Eat Well, Shop Sustainably
As we head into Spring, here at Feel Fit, we are challenging ourselves to make meaningful, lasting changes in our approach to Food Sustainability.
There’s so much info out there that it can be hard to know where to start making these changes so we’ve asked local Bristol-based food sustainability heroes to share their top tips for making smart choices when it comes to eating well and shopping sustainably.
There’s a huge amount of research into the health benefits of switching to organic food but did you know that organic farming has a significant impact on our planet’s health too?
“Non organic food means farmers need to rely on pesticides and fertilisers which deplete the soil and negatively impact the surrounding ecosystems. Organic is hugely important for maintaining biodiversity and a healthy planet.” says Grant Mercer from Smaller Footprints, a zero waste, sustainable refill store that has been based in Clifton for the past three years. If you’re worried about paying more when choosing organic, Grant says “You might also be surprised by some of the prices of organic seeds and dried fruit, it’s cheaper than you might expect when compared with non organic options, just make sure you shop around!”
We know that switching every single one of our food purchases to organic could be expensive so it’s worth focusing on swapping those items that are going to be the most impactful areas for change:
Organic Fruit and Veg reduces exposure to toxins
When it comes to our health, try to avoid non organic fruit and veg from the ‘Dirty Dozen’ list produced every year by the Pesticide Action Network (PAN).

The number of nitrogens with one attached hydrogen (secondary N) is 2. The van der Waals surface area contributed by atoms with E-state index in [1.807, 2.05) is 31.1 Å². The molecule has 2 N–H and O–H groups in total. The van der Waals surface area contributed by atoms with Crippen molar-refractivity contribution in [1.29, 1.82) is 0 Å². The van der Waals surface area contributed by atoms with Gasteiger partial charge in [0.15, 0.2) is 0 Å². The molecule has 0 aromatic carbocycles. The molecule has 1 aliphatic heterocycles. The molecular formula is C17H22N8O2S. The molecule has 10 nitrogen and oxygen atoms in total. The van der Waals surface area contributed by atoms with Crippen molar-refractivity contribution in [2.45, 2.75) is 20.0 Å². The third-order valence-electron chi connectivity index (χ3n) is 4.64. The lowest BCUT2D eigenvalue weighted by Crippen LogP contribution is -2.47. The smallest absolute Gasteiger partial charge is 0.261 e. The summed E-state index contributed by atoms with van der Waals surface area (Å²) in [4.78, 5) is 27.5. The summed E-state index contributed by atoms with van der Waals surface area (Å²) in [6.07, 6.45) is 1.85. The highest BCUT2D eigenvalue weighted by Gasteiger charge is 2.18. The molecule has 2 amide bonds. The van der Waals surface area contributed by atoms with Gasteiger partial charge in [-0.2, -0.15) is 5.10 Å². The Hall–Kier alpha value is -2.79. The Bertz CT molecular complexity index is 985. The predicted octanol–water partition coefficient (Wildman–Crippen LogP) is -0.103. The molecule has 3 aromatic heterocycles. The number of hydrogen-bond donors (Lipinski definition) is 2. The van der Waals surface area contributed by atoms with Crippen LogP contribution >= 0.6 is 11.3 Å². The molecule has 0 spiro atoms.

Every fruit or vegetable on the list contains two or more types of pesticide, with some containing up to 25. Although the levels of individual pesticides are within legal limits, PAN claims the combination of multiple chemicals could be particularly damaging to people’s health. At the top of the list this year are grapes and oranges, so switching to organic versions of these could help you reduce the risk of exposure to toxins and help you make healthier choices.
Organic Meat and Dairy = higher animal welfare
Also did you know that “switching to organic meat and dairy ensures that you are only purchasing products that have the highest standards of animal welfare according to the Soil Association?” says Mel Taylor from 5 Acre Farm shop in the Tobacco Factory, Bristol.
This is perfect for veggies and flexitarians who are not quite ready to give up animal products entirely but do care about higher welfare. Talk to your local butcher about organic options and do your research online. Down here in the South West we are surrounded by great organic and grass fed farms who supply local butchers or sell directly online.
Imke Potgieter runs Ubuntu Food, a catering and events business based in Bristol, she grew up in a big South African family where time around the table eating was “family therapy”. Imke started Ubuntu to recreate that sense of connection around the table, bringing people to the source of food.
“The two things that I always talk about are education and seasonal cycles”, says Imke. “It is so critical that we, as people who want to live more sustainably, educate ourselves on natural cycles of the seasons and growing food yourself can be a huge catalyst for this. It’s so frustrating for me as a chef to see foodie recipes on instagram and other big websites that require ingredients that are shipped halfway across the world. Our meals should be a reflection of what’s growing in our country at the time.”
“The Landworkers Alliance produces a calendar every year that shows what’s happening that month in the food system, this is a really good place to start!” says Imke. “Knowledge is so important to understand how to develop sustainable food habits, seasonable education and what is native is a good basis to start buying more sustainably”.